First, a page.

More than two of five (42 percent) said that they sometimes lie to save money. Again, the male-female difference was significant: 49 percent of the males, 36 percent of the females. In 2006, 39 percent said they lied to save money (47 percent males, 31 percent females).

Thirty-nine percent of students in private religious schools admitted to lying as did 35 percent of the students attending private non-religious schools.

More than eight in ten students (83 percent) from public schools and religious private schools confessed they lied to a parent about something significant. Students attending nonreligious independent schools were somewhat less likely to lie to parents (78 percent).

More than one in four (26 percent) confessed they lied on at least one or two questions on the survey. Experts agree that dishonesty on surveys usually is an attempt to conceal misconduct.


Cheating in school continues to be rampant and it’s getting worse. A substantial majority (64 percent) cheated on a test during the past year (38 percent did so two or more times), up from 60 percent and 35 percent in 2006. There were no gender differences on the issue of cheating on exams.

Students attending non-religious independent schools reported the lowest cheating rate (47 percent) while 63 percent of students from religious schools cheated. Responses about cheating show some geographic disparity: Seventy percent of the students residing in the southeastern U.S. admitted to cheating, compared to 64 percent in the west, 63 percent in the northeast, and 59 percent in the midwest.

More than one in three (36 percent) said they used the Internet to plagiarize an assignment. In 2006 the figure was 33 percent.

While these numbers are higher that I anticipated … and certainly higher than I would like to see, I was astonished by another reported number in the survey.

Despite these high levels of dishonesty, these same kids have a high self-image when it comes to ethics. A whopping 93 percent said they were satisfied with their personal ethics and character and 77 percent said that “when it comes to doing what is right, I am better than most people I know.”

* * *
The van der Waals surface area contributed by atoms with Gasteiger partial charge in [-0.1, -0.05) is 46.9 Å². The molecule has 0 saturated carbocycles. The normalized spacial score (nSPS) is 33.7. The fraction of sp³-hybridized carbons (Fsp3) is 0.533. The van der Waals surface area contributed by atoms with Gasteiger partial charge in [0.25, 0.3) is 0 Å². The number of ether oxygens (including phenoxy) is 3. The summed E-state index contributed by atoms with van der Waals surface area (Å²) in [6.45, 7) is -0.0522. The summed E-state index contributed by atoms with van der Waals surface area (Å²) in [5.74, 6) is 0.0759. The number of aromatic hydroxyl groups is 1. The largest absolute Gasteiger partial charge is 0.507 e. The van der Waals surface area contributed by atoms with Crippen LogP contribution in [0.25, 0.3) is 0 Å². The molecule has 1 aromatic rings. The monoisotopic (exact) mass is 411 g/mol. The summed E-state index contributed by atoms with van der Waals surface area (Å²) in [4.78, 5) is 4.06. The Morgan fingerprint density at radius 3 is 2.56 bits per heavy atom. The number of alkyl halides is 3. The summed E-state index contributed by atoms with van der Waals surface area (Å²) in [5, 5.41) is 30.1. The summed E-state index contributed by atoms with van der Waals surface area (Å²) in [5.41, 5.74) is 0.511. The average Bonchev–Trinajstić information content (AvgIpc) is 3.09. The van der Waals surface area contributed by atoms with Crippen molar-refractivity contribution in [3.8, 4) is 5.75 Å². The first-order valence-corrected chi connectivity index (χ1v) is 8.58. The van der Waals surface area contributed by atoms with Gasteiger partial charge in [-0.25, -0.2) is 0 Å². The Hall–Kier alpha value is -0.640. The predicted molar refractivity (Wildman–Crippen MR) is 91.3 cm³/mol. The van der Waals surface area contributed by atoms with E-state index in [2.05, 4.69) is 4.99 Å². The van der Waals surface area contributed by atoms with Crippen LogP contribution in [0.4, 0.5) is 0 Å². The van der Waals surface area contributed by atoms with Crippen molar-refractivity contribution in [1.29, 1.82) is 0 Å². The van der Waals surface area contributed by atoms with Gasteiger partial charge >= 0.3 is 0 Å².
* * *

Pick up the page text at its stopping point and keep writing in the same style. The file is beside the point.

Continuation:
Never underestimate the ability of people to justify their own behavior or ethical lapses.  The reality of sin is seen everywhere.

No doubt, these youth have lived in a culture where what is ethical is determined by what gives me the advantage.  Many will use this as further proof that we need to place the 10 Commandments in the public sphere.  I suggest that growing up in a culture where one’s parents disregard even simple laws teaches our children that all ethics are situational, and therefore as long as I know someone who is less ethical than me, what I do is ok.

  • Speed limits are routinely ignored, unless there is a police officer present.  (Then it seems that only the police officer is speeding.)
  • Common courtesy is the exception rather than the norm.  We don’t mind if others overhear our criticism.
  • “Everyone cheats on taxes” is almost a mantra.
  • You’ve heard those stories this summer about people getting gasoline for $0.39/gallon and no one reports the mistake.  They call their friends and family so they can take advantage of the error.

If High School youth are engaged in this kind of unethical behavior, look back about 10 years and examine what their parents were doing.  This can only be turned around by the actions and values of the parents of today’s elementary school aged children.

Josephson Institute website

Pondering Pastor